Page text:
Why is a shell considered to be biotic? because It comes from something living. A shell is considered biotic (living) because it is a hard, rigid covering of many animals such as snails, sepia, pila, turtles, and sea urchins.
A shell is the protective outer layer of these soft-bodied animals. Shells are made of calcium carbonate in the form of calcite or aragonite crystallized in an organic matrix. Shells of other animals are composed of chitin, bone, or cartilage. That’s why a shell is considered biotic (living).
A shell is considered to be biotic because it is a product of a living organism. It is a hard, rigid structure that is produced by many animals as a means of protection and defense.
Shells are found on a wide variety of animals, including snails, sepia, pila, turtles, and sea urchins. Shells are made of a variety of materials, including calcium carbonate, chitin, bone, and cartilage.
Calcium carbonate is a chemical compound that is found in the shells of many marine animals. It is crystallized in an organic matrix to form calcite or aragonite, which are the two main types of shells found in the animal kingdom.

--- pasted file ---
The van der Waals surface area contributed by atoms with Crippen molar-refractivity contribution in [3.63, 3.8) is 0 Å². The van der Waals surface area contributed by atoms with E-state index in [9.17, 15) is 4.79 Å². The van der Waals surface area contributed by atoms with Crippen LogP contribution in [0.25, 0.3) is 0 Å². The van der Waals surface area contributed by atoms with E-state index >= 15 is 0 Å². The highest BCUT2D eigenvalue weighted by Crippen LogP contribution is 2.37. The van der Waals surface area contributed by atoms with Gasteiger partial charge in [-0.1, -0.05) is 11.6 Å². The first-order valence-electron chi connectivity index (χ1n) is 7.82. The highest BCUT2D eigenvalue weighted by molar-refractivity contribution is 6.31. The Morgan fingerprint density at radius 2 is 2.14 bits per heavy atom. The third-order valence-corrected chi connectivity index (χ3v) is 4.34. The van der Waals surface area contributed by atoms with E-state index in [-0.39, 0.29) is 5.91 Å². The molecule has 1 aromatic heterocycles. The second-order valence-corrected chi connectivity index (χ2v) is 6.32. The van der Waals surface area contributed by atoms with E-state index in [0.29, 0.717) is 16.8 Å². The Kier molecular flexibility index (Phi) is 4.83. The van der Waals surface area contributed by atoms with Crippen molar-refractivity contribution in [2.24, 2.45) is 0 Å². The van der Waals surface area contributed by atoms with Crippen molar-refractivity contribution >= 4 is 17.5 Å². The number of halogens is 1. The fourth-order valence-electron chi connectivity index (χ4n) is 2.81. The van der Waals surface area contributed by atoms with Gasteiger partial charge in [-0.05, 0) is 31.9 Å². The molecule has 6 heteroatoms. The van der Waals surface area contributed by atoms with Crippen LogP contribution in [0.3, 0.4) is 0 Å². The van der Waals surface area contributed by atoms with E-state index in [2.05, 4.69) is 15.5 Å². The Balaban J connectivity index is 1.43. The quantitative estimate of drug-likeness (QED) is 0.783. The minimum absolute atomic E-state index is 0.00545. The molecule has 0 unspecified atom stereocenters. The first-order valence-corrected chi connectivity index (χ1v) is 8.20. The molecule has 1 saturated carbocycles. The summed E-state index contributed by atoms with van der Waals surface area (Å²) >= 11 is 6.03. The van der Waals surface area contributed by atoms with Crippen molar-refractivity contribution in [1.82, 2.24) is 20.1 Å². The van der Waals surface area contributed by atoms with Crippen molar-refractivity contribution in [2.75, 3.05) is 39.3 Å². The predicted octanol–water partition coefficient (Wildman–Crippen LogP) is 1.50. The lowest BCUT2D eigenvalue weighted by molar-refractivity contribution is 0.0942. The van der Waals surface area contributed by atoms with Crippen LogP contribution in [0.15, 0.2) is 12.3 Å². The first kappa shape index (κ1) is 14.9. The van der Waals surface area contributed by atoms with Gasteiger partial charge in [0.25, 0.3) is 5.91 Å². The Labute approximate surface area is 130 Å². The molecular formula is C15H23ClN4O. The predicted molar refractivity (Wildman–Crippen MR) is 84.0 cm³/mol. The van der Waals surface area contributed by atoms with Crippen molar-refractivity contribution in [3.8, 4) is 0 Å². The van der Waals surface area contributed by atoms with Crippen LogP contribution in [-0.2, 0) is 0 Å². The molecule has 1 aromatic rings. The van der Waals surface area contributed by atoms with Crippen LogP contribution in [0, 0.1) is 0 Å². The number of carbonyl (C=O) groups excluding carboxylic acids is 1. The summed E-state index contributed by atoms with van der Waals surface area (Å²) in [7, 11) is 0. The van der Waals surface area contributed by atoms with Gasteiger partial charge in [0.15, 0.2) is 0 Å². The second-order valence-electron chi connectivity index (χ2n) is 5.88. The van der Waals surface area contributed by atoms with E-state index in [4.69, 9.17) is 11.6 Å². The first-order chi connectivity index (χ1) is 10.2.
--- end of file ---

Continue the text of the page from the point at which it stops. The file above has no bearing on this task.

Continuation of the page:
Chitin is a tough, semi-transparent material that is found in the shells of many insects and crustaceans. It is a polymer of N-acetylglucosamine, a sugar that is found in the shells of many marine animals.
Bone and cartilage are also used by some animals to construct their shells. These materials are more flexible than calcium carbonate and chitin, and they are often used by animals that need a more flexible or lightweight shell.
Overall, a shell is considered to be biotic because it is produced by living organisms and is an integral part of their anatomy. It serves a variety of important functions, including protection, defense, and support, and it is an important adaptation that has allowed many animals to thrive in their environments.
While shells are not alive in the traditional sense, they are considered to be biotic because they are produced by living organisms and are an important part of their anatomy.